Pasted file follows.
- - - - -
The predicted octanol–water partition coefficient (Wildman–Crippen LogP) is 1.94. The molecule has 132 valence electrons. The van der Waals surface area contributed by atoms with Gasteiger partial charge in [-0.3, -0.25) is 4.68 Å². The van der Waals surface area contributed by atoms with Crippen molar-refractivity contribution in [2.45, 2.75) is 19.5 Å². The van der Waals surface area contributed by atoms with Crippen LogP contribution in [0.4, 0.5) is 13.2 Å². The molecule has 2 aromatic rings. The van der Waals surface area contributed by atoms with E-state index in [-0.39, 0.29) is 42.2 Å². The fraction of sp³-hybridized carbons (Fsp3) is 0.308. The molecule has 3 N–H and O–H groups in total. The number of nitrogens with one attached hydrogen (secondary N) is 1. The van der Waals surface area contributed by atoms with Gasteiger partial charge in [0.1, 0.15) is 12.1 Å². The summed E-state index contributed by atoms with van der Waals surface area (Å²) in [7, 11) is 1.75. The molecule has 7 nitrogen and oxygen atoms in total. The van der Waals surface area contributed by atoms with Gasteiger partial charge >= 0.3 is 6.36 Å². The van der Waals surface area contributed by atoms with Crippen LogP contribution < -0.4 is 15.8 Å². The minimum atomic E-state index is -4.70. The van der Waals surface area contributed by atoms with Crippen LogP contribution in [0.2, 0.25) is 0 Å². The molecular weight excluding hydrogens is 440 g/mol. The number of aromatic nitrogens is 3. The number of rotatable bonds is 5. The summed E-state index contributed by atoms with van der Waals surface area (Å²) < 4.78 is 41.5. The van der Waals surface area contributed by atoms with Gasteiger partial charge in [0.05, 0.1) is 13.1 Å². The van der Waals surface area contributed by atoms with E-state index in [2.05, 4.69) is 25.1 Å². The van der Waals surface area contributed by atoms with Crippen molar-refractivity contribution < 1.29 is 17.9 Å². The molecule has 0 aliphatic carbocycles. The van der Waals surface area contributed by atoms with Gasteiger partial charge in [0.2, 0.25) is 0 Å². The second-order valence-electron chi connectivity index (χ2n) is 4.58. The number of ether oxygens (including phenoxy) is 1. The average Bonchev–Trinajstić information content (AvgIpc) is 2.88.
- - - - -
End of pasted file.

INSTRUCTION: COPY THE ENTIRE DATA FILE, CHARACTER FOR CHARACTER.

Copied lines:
The predicted octanol–water partition coefficient (Wildman–Crippen LogP) is 1.94. The molecule has 132 valence electrons. The van der Waals surface area contributed by atoms with Gasteiger partial charge in [-0.3, -0.25) is 4.68 Å². The van der Waals surface area contributed by atoms with Crippen molar-refractivity contribution in [2.45, 2.75) is 19.5 Å². The van der Waals surface area contributed by atoms with Crippen LogP contribution in [0.4, 0.5) is 13.2 Å². The molecule has 2 aromatic rings. The van der Waals surface area contributed by atoms with E-state index in [-0.39, 0.29) is 42.2 Å². The fraction of sp³-hybridized carbons (Fsp3) is 0.308. The molecule has 3 N–H and O–H groups in total. The number of nitrogens with one attached hydrogen (secondary N) is 1. The van der Waals surface area contributed by atoms with Gasteiger partial charge in [0.1, 0.15) is 12.1 Å². The summed E-state index contributed by atoms with van der Waals surface area (Å²) in [7, 11) is 1.75. The molecule has 7 nitrogen and oxygen atoms in total. The van der Waals surface area contributed by atoms with Gasteiger partial charge >= 0.3 is 6.36 Å². The van der Waals surface area contributed by atoms with Crippen LogP contribution < -0.4 is 15.8 Å². The minimum atomic E-state index is -4.70. The van der Waals surface area contributed by atoms with Crippen LogP contribution in [0.2, 0.25) is 0 Å². The molecular weight excluding hydrogens is 440 g/mol. The number of aromatic nitrogens is 3. The number of rotatable bonds is 5. The summed E-state index contributed by atoms with van der Waals surface area (Å²) < 4.78 is 41.5. The van der Waals surface area contributed by atoms with Gasteiger partial charge in [0.05, 0.1) is 13.1 Å². The van der Waals surface area contributed by atoms with E-state index in [2.05, 4.69) is 25.1 Å². The van der Waals surface area contributed by atoms with Crippen molar-refractivity contribution < 1.29 is 17.9 Å². The molecule has 0 aliphatic carbocycles. The van der Waals surface area contributed by atoms with Gasteiger partial charge in [0.2, 0.25) is 0 Å². The second-order valence-electron chi connectivity index (χ2n) is 4.58. The number of ether oxygens (including phenoxy) is 1. The average Bonchev–Trinajstić information content (AvgIpc) is 2.88.